Court conditionally granted mandamus and directed trial court to order wife to remove the divorce decree, which was on appeal, from real property records as a muniment of title and return possession of the real properties to the relators, since the husband filed a supersedeas bond
In re Fuentes
Creditor/Debtor, Family, Procedure, Real Property
Texas 1st Court of Appeals
July 27, 2017
01-16-00952-CV
Jane Bland
Published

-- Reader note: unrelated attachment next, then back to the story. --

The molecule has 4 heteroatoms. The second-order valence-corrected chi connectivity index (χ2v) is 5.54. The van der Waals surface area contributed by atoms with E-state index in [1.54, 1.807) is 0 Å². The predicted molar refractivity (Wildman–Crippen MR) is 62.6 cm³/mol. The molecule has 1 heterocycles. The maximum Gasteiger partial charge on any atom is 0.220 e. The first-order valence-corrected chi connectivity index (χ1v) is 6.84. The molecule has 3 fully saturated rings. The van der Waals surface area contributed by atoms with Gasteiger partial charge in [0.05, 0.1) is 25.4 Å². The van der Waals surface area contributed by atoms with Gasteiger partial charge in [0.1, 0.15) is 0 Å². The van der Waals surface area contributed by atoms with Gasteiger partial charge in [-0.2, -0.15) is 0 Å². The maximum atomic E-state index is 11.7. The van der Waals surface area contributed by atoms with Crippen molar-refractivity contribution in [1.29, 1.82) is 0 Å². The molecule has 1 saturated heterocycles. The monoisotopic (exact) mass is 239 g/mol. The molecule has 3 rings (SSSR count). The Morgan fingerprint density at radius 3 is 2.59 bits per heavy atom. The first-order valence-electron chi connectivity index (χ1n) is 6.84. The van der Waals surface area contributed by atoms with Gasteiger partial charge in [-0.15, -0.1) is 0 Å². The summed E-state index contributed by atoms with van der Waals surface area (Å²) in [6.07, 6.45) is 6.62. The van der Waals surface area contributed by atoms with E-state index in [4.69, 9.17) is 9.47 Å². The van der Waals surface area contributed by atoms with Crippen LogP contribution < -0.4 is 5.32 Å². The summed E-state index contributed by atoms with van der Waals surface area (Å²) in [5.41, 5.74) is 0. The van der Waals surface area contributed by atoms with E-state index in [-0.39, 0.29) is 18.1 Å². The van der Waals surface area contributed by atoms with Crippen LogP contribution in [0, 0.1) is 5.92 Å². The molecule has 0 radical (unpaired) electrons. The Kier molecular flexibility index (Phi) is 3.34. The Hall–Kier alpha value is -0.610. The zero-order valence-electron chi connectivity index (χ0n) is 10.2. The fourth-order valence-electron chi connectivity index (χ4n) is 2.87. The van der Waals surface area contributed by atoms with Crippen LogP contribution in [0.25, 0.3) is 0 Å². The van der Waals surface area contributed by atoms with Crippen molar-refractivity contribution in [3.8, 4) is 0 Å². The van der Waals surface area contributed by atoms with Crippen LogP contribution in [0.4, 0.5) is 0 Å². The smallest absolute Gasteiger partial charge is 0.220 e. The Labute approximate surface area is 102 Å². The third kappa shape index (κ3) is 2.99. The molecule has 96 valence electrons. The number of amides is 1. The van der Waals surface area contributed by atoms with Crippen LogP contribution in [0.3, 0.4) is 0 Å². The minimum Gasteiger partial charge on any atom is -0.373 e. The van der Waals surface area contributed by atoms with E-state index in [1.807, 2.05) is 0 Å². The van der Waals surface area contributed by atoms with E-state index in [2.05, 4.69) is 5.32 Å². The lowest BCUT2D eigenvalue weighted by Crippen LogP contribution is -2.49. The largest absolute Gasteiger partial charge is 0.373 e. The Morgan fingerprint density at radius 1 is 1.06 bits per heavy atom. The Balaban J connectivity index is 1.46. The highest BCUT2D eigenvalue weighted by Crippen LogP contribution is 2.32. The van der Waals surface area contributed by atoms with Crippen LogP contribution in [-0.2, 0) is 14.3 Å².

In the instant original proceeding, the relators sought relief from the trial court’s denial of their requests to enforce a supersedeas bond, which was filed to stay execution of a divorce decree while that decree was on appeal. The appellate court found that the trial court’s order denying relief was not a final judgment. Therefore, res judicata did not bar the claims in the proceedings. Further, the individual attempted execution on the decree by filing it as a muniment of title before it had become a final judgment and obtained possession of the properties before enforcement was permitted. The purpose of restoring the status quo that existed prior to the superseded judgment would be defeated if judgment creditors were allowed to persist with execution on judgments begun before the bond was filed. Therefore, the court held that the supersedeas bond required the individual to desist enforcement efforts with respect to the El Paso properties. Although the trial court had discretion in issuing a writ of supersedeas when a writ of execution has not issued, the court need not determine whether refusing to issue the writ was an abuse of discretion in the instant case because the court have conditionally granted relators’ request to compel orders requiring removal of the muniment of title and return of possession. Absent a failure to comply with the orders, enforcement of the supersedeas bond did not require compelling the additional issuance of a writ of supersedeas. Furthermore, although the first relator disavowed ownership of the El Paso properties, he also lacked an adequate remedy by appeal because his posted supersedeas bond stayed enforcement of the decree and a violation of the stay could not be remedied by appeal. Accordingly, the court conditionally granted the petitions for writ of mandamus and direct the trial court to issue orders compelling the individudal to remove the decree from the El Paso real property records as a muniment of title and return possession of the El Paso properties to the second and third relators.